Photograph: The Very Best Of Ringo Starr
REVIEW BY: Michael Ehret
ORIGINALLY PUBLISHED: 10/13/2007
It’s easy to forget just how entertaining Ringo Starr is.
Yes, that’s an “is,” not a “was.” You may be tempted to think of Ringo in the past tense -- and this collection certainly encourages that -- but Ringo is more than just the beat keeper from one of the world’s most popular bands of all time.
Ringo had a good dozen or so real hits, particularly in the early days of his solo career, but even since then his musical output has been consistent, save for the best-forgotten Stop And Smell The Roses from 1981. That was a true stinker. “Wrack My Brain” from that debacle shows up here.
By “consistent,” I mean you know what you’re getting with a Ringo Starr album because it's always the same. His voice is not the greatest, he puts a fair amount of filler in his albums, and yet he still brings you along, smiling, glad to just be there.
On this collection that attempts to cover the breadth of his career (from Beaucoups Of Blues through Choose Love ), Ringo hits that mark of consistency on every tune. And I even found myself, as the end approached, wishing for another song or two from his late career renaissance albums Time Takes Time (1993) and Ringo Rama (2003) -- say, “Don’t Know A Thing About Love” or “Memphis In Your Mind.”
The Very Best opens with Ringo’s biggest hit, “Photograph,” from his 1973 Ringo project. Co-written by George Harrison (who adds vocals and acoustic guitar, as well), the song doesn’t sound dated. Sure, it is a golden oldie after all. But dated? Nope.
Harrison was not the only high-profile guest on Ringo’s many albums. Flip through the credits from just these songs and you also see John Lennon, Paul McCartney, Eric Clapton, Elton John, Stephen Stills, Billy Preston, Harry Nilsson, Michael Brecker, Peter Frampton, Danny Kortchmar and Buck Owens. Apparently, everyone loved the guy.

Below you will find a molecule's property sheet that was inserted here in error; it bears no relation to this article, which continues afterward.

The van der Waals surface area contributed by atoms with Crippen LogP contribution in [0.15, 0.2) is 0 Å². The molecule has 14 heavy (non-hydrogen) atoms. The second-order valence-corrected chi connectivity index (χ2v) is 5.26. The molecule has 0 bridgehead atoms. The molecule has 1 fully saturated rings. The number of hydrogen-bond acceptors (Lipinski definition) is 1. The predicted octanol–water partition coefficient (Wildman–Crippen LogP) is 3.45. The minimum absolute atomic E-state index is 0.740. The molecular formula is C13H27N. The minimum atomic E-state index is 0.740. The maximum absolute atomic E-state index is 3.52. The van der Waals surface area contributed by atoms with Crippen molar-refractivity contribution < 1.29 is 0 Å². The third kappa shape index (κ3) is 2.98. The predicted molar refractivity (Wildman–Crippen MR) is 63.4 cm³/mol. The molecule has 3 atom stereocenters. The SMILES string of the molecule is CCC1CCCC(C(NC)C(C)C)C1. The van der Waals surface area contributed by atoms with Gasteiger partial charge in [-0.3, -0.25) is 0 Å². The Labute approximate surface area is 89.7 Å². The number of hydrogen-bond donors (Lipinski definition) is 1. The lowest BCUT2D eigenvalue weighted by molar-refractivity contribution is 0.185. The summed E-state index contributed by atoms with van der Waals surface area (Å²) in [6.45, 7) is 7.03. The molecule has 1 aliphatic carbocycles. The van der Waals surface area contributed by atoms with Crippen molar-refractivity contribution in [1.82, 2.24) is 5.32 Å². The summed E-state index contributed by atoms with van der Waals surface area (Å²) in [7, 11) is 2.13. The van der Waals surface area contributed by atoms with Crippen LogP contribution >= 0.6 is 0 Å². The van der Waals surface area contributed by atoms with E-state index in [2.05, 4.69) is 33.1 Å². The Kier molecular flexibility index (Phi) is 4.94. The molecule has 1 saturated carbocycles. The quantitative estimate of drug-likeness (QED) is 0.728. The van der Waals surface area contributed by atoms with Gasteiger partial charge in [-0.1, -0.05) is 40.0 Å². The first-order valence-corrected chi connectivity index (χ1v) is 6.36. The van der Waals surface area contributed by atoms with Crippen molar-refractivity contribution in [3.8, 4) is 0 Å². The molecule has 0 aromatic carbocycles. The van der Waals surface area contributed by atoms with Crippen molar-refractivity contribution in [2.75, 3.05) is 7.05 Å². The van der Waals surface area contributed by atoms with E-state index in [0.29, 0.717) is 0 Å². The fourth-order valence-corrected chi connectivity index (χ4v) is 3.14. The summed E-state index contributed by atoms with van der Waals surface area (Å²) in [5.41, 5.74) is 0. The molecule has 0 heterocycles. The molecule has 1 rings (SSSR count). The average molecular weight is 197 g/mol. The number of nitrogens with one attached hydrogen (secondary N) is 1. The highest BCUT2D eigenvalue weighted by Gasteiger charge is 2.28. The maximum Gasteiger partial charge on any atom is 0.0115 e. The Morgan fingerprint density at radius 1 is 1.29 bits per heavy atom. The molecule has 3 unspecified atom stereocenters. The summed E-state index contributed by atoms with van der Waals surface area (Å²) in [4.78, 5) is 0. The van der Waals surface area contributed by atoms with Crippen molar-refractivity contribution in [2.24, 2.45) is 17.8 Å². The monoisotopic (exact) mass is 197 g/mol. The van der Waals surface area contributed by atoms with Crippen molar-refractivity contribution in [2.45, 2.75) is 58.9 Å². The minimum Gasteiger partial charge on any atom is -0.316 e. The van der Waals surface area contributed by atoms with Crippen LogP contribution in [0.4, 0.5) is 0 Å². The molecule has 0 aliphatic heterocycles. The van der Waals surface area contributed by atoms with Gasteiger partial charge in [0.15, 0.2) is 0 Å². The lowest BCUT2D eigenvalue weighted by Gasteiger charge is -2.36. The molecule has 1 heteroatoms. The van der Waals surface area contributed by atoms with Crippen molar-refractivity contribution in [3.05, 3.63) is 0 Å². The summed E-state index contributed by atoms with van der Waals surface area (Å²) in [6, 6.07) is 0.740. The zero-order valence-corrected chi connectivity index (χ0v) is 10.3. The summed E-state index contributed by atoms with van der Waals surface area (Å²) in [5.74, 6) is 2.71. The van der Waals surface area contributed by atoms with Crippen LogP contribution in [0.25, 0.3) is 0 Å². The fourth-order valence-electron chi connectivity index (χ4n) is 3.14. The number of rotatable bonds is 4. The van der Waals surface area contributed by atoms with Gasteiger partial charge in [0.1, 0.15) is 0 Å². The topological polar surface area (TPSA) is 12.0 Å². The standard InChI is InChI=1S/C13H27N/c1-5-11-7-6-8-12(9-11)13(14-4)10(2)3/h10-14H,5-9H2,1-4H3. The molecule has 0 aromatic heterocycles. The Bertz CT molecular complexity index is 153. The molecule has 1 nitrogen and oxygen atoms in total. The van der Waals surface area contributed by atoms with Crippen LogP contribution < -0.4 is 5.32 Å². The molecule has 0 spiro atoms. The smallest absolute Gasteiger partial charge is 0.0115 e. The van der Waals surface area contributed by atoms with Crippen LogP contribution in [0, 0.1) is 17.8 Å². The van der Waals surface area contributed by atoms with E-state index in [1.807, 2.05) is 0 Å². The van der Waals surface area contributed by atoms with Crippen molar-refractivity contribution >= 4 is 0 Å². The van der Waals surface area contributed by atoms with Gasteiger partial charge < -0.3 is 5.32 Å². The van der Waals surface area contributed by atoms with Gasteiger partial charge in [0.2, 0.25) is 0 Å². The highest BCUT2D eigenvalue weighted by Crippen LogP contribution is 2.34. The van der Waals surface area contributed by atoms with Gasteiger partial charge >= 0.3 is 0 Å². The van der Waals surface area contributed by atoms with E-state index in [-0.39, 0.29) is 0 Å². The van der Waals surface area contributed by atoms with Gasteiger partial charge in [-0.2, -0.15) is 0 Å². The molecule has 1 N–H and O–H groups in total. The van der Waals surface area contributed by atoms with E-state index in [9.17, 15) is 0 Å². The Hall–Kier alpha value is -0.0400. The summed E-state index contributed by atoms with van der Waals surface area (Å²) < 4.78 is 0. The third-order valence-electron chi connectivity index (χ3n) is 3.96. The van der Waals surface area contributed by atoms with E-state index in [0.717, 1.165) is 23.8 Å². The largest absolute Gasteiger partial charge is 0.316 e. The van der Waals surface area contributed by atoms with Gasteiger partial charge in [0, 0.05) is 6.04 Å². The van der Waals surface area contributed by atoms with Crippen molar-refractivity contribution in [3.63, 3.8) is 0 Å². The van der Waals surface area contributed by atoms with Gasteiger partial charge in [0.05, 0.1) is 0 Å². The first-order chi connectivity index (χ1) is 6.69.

All of these guests were merely the precursors to Ringo’s mid-career Ringo and the All Starrs band albums -- none of which are represented here, since they were largely live discs. Owens, in fact, provides one of the pleasant oddball moments on this disc with the duet “Act Naturally” from Owens’ 1989 disc of the same name. After all, what would a Ringo album be without some oddball moments?
So what are Ringo’s hits? You can probably name two or three, but, in addition to “Photograph,” there was also “It Don’t Come Easy,” “You’re Sixteen (You’re Beautiful And You’re Mine),” “Back Off Boogaloo,” “Oh, My My,” “Only You (And You Alone),” “Snookeroo,” “No-No Song,” “A Dose of Rock and Roll,” and “(It’s All Down To) Goodnight Vienna.” All of which are here.
In addition, this collection adds a couple rarities (“I’m The Greatest” and “Early 1970”) and one song from each of Ringo’s later career projects, “Weight Of The World (Time Takes Time), “King Of Broken Hearts” (Vertical Man), “Never Without You” (Ringo Rama) and “Fading In And Fading Out” (Choose Love). Then a couple others -- for a total of 20 entertaining and representative cuts from, arguably, the world’s most recognized drummer.
Overall, this tells the story quite well and may even entice Beatle fans who never thought of Ringo's solo career as worth looking into.